Jan Nattier

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Jan Nattier

Jan Nattier is a translator and scholar of Mahāyana Buddhism. She earned a PhD in Inner Asian and Altaic Studies from Harvard University (1988), and subsequently taught at Stanford, Indiana University (1992–2005), and the International Research Institute for Advanced Buddhology, Soka University (2006–2010).[1]

As a translator, she has worked in most of the Buddhist source languages.[2]

Career

Nattier is one of a group of scholars who have substantially revised views of the early development of Mahāyana Buddhism in the last 20 years. They have in common their attention to and re-evaluation of early Chinese translations of texts.[3]

Her first notable contribution was a book based on her PhD thesis which looked at the Chinese Doctrine of the Three Ages with a focus on the third i.e. Mofa (Chinese: 末法; pinyin: Mò Fǎ) or Age of Dharma Decline. She showed that the latter was a Chinese development with no India parallel. The translation and study of the Ugraparipṛcca [4] published as A Few Good Men: The Bodhisattva Path according to The Inquiry of Ugra (Ugraparipṛcchā) in 2003 also contained an extended essay on working with ancient Buddhist texts, particularly in Chinese.

Nattier's notable articles include a study of the Akṣobhyavūhya pureland texts,[5] which asserts the early importance of this strand of Mahāyāna ideology; an evaluation of early Chinese Translations of Buddhist texts and the issue of attribution[6] (which summarises several earlier articles on the subject); and a detailed re-examination of the origins of the Heart Sutra (1992) which proposes that the sutra was composed in China.

Since officially retiring, Professor Nattier has held numerous short-term academic posts.[7]

Private Life

Nattier married scholar John R McRae (1947–2011) who has been called "one of the most important US researchers in the area of Chinese Chan-Buddhism." [8]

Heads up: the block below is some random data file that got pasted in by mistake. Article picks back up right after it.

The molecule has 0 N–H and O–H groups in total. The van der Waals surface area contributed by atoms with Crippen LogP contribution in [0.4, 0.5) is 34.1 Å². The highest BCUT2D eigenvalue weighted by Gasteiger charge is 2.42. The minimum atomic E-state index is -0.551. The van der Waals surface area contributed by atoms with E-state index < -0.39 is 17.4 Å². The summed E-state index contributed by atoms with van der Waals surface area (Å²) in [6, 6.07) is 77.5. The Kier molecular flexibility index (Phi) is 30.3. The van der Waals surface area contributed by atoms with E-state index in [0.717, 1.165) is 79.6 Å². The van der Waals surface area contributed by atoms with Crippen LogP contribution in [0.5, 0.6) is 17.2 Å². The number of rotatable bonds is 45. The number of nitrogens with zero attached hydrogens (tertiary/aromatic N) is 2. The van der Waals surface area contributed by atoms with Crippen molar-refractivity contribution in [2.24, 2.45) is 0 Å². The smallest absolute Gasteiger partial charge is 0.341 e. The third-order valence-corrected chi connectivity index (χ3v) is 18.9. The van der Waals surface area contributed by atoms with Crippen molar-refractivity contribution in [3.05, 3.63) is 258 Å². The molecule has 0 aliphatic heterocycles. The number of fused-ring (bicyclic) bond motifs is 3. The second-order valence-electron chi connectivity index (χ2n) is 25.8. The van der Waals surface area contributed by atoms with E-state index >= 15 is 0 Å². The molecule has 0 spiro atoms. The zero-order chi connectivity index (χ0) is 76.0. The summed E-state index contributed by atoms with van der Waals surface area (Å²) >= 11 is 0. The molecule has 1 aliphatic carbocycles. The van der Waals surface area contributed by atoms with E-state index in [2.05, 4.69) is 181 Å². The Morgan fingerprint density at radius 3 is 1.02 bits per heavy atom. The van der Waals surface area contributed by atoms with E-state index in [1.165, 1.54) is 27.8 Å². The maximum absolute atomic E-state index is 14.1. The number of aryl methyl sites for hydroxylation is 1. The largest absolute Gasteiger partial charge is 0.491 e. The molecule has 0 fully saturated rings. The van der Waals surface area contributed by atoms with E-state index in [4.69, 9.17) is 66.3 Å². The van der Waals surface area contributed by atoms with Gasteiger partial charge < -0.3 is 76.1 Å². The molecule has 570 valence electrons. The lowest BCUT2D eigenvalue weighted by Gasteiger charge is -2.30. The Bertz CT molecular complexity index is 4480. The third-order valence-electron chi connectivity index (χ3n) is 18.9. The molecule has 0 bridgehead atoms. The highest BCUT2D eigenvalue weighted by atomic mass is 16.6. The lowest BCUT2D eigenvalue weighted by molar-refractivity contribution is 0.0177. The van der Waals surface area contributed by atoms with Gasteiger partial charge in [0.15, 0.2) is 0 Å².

References

  1. Academia.edu profile. https://berkeley.academia.edu/JanNattier
  2. Proto-History of Buddhist Translation (YouTube)
  3. For a review of current thinking on this field and an assessment of Nattier's contribution, see Drewes, D. 2010
  4. Nattier 2003
  5. Nattier 2000
  6. Nattier: 2008
  7. Academia.edu profile. https://berkeley.academia.edu/JanNattier
  8. "Remembering John R. McRae". mb-schiekel.de. Retrieved 2018-04-11. 

Selected Bibliography

Other Works Cited

Videos

Search for videos:


Selected videos:

  • The Proto-History of Buddhist Translation: From Gāndhārī and Pāli to Han-Dynasty Chinese - Jan Nattier
    Description: Translation & Transmission Conference 2017 – Keynote Lecture by Jan Nattier, June 2, 2017: Discussions of the history of Buddhist translation usually begin with China, where in the middle of the second century Buddhist scriptures were translated into a non-Indian language for the first time. Yet the process of translation itself began many centuries earlier, when the words of the Buddha were rendered into a multitude of Indian vernaculars. Beginning with a brief sketch of these intra-Indian translations, I will then turn to the earliest Chinese Buddhist translations, focusing on the variety of “translation policies” used by their second-century translators and comparing them with the strategies subsequently employed in Tibet and elsewhere. I will conclude with a few remarks on the special challenges posed by translating these foundational works into English, in particular how best to proceed when “translating a translation.”
  • Stages of the Path: The Origins of the Bodhisattva Bhumis-Jan Nattier
    Description: Lecturer: Prof. Jan Nattier, International Research Institute for Advanced Buddhology, Soka University. The first lecture from the conference "Buddhism in Asia", that took place at the East Asian Studies Department, Tel Aviv University, 2010
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